This week, we remember 9/11 as a wake-up call to do more to protect our homeland. We can never bring back the 3,000 Americans who lost their lives that day. But after a 10-year manhunt, we can take solace in knowing that justice was finally done on Sunday, and the man responsible will now answer to a higher power for his crimes.
In the Book of Romans, we are taught, “Be not overcome of evil … but overcome evil with good.” I recall this passage, because in America’s darkest hour, our first responders were our ray of light. They didn’t blink in the face of danger. They risked everything to save their fellow citizens.
I was a freshman Congresswoman on 9/11. I had served in the House for less than nine months, but I’ll never forget how the Capitol police helped us feel safe.
As lawmakers, we were evacuated from the Capitol, but we couldn’t get home. The streets were backed up. The Metro was closed down. The Capitol police led us out to a lawn a couple of blocks from the Capitol and stood watch over us until it was safe to change locations.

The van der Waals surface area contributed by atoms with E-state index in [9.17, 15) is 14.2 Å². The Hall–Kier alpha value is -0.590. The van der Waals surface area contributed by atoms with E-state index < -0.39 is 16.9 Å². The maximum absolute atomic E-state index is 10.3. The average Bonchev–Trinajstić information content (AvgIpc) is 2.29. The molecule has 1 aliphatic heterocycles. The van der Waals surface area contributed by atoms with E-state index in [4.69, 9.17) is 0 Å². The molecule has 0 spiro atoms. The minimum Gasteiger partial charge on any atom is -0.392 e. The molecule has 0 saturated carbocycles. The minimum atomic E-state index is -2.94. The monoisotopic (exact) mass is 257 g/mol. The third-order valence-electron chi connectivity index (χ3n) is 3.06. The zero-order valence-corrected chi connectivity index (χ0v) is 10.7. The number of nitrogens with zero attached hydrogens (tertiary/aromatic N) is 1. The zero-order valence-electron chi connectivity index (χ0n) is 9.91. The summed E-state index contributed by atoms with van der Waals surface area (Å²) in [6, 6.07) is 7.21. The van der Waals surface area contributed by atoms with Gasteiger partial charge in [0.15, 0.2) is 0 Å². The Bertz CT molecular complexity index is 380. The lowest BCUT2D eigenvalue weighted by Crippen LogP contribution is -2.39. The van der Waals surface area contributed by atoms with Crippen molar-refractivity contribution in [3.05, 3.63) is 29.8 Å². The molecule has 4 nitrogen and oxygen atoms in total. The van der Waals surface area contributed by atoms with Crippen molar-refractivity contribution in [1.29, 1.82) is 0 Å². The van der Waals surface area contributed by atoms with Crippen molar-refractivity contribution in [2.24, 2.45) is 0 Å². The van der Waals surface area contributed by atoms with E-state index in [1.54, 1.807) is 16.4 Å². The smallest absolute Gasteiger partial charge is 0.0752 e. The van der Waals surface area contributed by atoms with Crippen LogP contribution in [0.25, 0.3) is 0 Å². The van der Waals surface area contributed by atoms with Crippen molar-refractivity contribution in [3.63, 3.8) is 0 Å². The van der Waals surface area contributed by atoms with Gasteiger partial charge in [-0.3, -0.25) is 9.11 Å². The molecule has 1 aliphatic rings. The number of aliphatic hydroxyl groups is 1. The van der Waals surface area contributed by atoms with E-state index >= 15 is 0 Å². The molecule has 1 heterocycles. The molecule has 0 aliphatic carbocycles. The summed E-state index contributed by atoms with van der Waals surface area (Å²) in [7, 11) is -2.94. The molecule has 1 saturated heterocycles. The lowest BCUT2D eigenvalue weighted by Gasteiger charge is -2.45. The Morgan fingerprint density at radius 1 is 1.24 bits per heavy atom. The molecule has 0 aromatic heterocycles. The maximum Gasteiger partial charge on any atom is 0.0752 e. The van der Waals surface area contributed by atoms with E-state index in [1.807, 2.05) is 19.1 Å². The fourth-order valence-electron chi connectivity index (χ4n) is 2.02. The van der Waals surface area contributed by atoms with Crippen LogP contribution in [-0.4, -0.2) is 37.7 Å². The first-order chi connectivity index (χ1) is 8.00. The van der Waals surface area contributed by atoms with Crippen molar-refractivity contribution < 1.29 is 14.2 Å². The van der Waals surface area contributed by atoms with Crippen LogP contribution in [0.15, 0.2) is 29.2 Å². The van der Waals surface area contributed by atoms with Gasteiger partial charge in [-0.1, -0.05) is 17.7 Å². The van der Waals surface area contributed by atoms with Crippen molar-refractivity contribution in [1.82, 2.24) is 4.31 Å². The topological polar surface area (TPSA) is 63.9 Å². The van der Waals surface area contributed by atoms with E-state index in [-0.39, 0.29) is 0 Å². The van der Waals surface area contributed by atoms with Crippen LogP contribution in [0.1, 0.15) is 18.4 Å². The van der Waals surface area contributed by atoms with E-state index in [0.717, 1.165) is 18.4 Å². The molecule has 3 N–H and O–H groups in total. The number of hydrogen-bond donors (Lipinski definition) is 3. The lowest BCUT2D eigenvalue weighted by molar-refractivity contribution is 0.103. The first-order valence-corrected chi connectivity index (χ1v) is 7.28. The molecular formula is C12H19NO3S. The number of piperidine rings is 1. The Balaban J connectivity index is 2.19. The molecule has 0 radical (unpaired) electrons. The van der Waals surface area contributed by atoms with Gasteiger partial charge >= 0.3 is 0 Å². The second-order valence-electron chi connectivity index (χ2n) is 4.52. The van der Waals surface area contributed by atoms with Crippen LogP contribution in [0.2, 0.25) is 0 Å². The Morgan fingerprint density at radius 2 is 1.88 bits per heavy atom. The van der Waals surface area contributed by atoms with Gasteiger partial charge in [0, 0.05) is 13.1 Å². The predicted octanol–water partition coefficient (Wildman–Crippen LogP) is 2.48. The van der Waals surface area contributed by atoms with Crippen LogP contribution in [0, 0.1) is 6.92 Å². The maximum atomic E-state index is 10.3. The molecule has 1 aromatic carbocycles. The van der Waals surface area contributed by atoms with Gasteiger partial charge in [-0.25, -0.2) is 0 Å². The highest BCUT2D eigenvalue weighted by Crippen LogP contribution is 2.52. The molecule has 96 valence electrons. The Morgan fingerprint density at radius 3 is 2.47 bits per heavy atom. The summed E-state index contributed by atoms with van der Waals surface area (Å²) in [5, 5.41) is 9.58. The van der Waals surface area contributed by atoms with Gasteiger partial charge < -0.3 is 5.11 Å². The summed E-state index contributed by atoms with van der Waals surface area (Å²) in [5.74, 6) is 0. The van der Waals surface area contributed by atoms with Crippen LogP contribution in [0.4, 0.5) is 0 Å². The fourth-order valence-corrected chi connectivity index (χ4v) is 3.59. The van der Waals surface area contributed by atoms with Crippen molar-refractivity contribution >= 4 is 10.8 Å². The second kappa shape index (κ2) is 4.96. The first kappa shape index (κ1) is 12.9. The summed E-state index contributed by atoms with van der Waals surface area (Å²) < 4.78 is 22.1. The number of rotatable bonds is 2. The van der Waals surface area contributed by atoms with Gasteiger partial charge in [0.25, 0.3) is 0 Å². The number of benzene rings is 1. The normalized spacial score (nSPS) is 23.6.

Two days later, I remember touring the crash site at the Pentagon and the smell of burnt metal. That stays with you. Walking alongside the debris, I thought about the courage of the firefighters who ran into that building to stop the flames.
As a public official, the sacrifices of our first responders are never far from my thoughts. In several states, governors have said the financial crisis means they can no longer afford to negotiate with public workers over wages, benefits and working conditions. It’s one thing to ask workers to make concessions to help close budget holes, but it’s another to balance budgets on the backs of those who risk their lives to keep their communities safe.
In Ohio, police and firefighters have been stripped of important collective bargaining rights, including the right to negotiate the number of officers and firefighters on duty at a given time.
I’m worried about this precedent. First responders need a voice at the table. We must never forget that they made the ultimate sacrifice on 9/11. As we grapple with our fiscal challenges, we must remember that our first responders were there for us when we needed them the most.
Today, we stand with them as they fight for the right to do their jobs well, provide for their families and keep this country safe.